For the story, see Marquis Miami condo owners accuse developers of poor construction (Defects were found in the roof, structural components, plumbing and more: lawsuit).

Lawsuit: Mortgage Lender Forced Home Into Foreclosure By Refusing To Accept House Payments From Deceased Borrower-Homeowner's Son

In Beckley, West Virginia, the West Virginia Record reports:
  • A deceased man's son is suing a mortgage lender, citing alleged illegal servicing practices.

    Thomas Atkins II, individually and as administrator of the estate of Thomas W. Atkins, filed a complaint on Aug. 22 in Raleigh Circuit Court against Nationwide Advantage Mortgage Company, alleging that the mortgage lender violated the West Virginia Consumer Credit and Protection Act.

    According to the complaint, the plaintiff alleges that he paid monthly mortgage installments under the 2007 mortgage loan made to his father, Thomas W. Atkins, who died in August 2014. After some time, he asked the defendant to add him as an authorized person on the account and begin the steps to substitute him as the liable party, he alleges. The plaintiff holds Nationwide Advantage Mortgage Company responsible because the defendant allegedly refused to accept further payments and stopped communicating with him about the mortgage. The mortgage became delinquent and the defendant ordered foreclosure of the home by trustee's sale, the suit claims.

    The plaintiff requests a trial by jury and seeks an order enjoining the defendant from the allegedly illegal practice, compensatory damages, attorney's fees, costs and such other relief. He is represented by Gary M. Smith of Mountain State Justice Inc.(1) in Charleston.
Source: Deceased man's son alleges law violation by mortgage company.
(1) Mountain State Justice is a West Virginia-based, non-profit legal services firm dedicated to providing civil legal services to thousands of low-income West Virginians, regardless of ability to pay, fighting to protect their families, their homes, their health and safety, and their livelihoods.

Tuesday, September 13, 2016

High-Interest Home Improvement Financing, Local Mortgage Broker/Contractor, Real Estate Contracts Designed To Fail At Center Of Alleged Ripoff That Left Some San Antonio Homeowners With Shoddy Repairs, Deeply In Debt & In Fear Of Possible Foreclosure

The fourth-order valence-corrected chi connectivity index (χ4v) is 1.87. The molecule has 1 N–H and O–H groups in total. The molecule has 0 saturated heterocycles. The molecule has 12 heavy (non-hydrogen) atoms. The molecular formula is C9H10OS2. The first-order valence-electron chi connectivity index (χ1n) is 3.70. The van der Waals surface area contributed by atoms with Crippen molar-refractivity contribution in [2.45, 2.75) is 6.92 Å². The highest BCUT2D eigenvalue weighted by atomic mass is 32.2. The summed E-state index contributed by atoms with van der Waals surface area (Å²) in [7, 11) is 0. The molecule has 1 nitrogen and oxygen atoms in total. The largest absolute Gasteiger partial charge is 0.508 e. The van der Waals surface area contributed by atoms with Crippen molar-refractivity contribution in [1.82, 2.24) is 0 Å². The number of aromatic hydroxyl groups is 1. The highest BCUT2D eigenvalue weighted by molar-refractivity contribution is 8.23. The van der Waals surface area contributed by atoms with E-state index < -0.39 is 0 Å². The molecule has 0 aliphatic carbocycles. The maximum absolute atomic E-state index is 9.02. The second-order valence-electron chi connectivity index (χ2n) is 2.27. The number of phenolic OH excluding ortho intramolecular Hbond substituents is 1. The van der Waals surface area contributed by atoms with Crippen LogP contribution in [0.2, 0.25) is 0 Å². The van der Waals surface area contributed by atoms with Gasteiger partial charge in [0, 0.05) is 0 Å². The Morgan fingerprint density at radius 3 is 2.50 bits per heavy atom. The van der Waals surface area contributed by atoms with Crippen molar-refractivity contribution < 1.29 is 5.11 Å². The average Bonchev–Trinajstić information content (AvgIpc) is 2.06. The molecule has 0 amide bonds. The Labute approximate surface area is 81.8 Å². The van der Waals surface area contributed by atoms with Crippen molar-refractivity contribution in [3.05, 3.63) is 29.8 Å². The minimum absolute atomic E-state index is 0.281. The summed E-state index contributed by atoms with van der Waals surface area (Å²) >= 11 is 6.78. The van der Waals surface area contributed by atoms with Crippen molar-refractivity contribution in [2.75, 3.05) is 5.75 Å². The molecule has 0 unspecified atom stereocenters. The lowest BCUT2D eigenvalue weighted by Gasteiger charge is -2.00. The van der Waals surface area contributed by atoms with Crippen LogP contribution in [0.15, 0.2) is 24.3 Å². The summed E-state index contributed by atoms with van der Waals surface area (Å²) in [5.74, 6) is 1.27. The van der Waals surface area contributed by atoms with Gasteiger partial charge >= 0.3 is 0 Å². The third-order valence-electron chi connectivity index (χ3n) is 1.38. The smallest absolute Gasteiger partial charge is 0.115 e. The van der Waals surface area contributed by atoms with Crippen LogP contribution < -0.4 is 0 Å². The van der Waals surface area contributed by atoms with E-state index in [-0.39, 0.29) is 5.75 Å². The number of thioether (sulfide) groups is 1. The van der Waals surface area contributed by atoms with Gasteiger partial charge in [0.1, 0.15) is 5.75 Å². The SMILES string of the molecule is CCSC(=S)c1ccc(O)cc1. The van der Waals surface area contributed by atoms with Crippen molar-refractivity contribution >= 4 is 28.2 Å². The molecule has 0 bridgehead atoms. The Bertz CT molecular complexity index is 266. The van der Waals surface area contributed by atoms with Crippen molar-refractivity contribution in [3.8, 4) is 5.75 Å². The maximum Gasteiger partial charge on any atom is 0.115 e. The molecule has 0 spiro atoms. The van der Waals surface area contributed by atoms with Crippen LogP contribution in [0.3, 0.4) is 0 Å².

In San Antonio, Texas, the San Antonio Express-News reports:
  • Dreams of a better home led more than 50 San Antonio homeowners to take high-interest loans from local mortgage broker Fred Hobbs to hire his contracting company to fix their foundations, replace their wiring or add a new bathroom, among other improvements.

    But in many cases, Hobbs’ companies left them deeply in debt and with their homes in worse shape than before, with cracked walls, leaky roofs, tilting floors, and faucets and electrical outlets that don’t work, according to two lawsuits and interviews with another eight homeowners.

    Two borrowers lost their homes after struggling to repay the loans, and others have been threatened with foreclosure. Many say they have paid thousands out of their own pockets to fix the work after Hobbs’ company, Texas Home Restoration, refused to help.

    “Every time I find something new, I get so angry and tell my husband, ‘What are we going to do?’” said Mary Luis, 69, who took a $21,000 loan from the company in 2011 to build a handicap bathroom for her elderly mother.

    Shortly after the bathroom was finished, frogs and lizards started coming into the shower through a crack in the wall, Luis said. The grout crumbled and the roof started leaking, ruining one of the walls and the carpet in an adjacent room. She and her husband say they have spent more than $5,000 to repair the work on their South Side home.
    Other homeowners share similar stories. West Side couple Graciela and Richard Muñoz said their home began tilting a year after they took out an $18,900 loan from the company to fix their foundation and replace their wiring. Another West Sider, Alma Santos, said she had to spend another $28,000 to level her home after she paid almost $29,000 to Texas Home Restoration, which failed in its attempt.

    Leonard Sanchez said he borrowed $39,000 for the company to repaint his house and make other repairs, but the contractors used spray paint that quickly began peeling and patched his roof with old wood that ended up cracking.

    Elaine Castro and her husband, who took out a $32,420 loan for a wholesale restoration of their home, say they’ve resorted to using their shower to wash their hands and brush their teeth after Hobbs’ contractors bungled their plumbing. They can’t afford to fix it.

    Perhaps the most striking story comes from Gloria Revillas, who said Texas Home Restoration left the foundation of her West Side home in such bad shape that the floor became crooked, forcing her and her husband to spend more to fix it. The episode caused her 76-year-old husband so much stress that she believes it contributed to his two recent heart attacks, she said.
    The two homes that Hobbs’ companies foreclosed on have ended up in the hands of Jack Markman, a Houston property owner who has been accused in numerous lawsuits over the past 15 years of trapping low-income customers in property contracts that are designed to fail.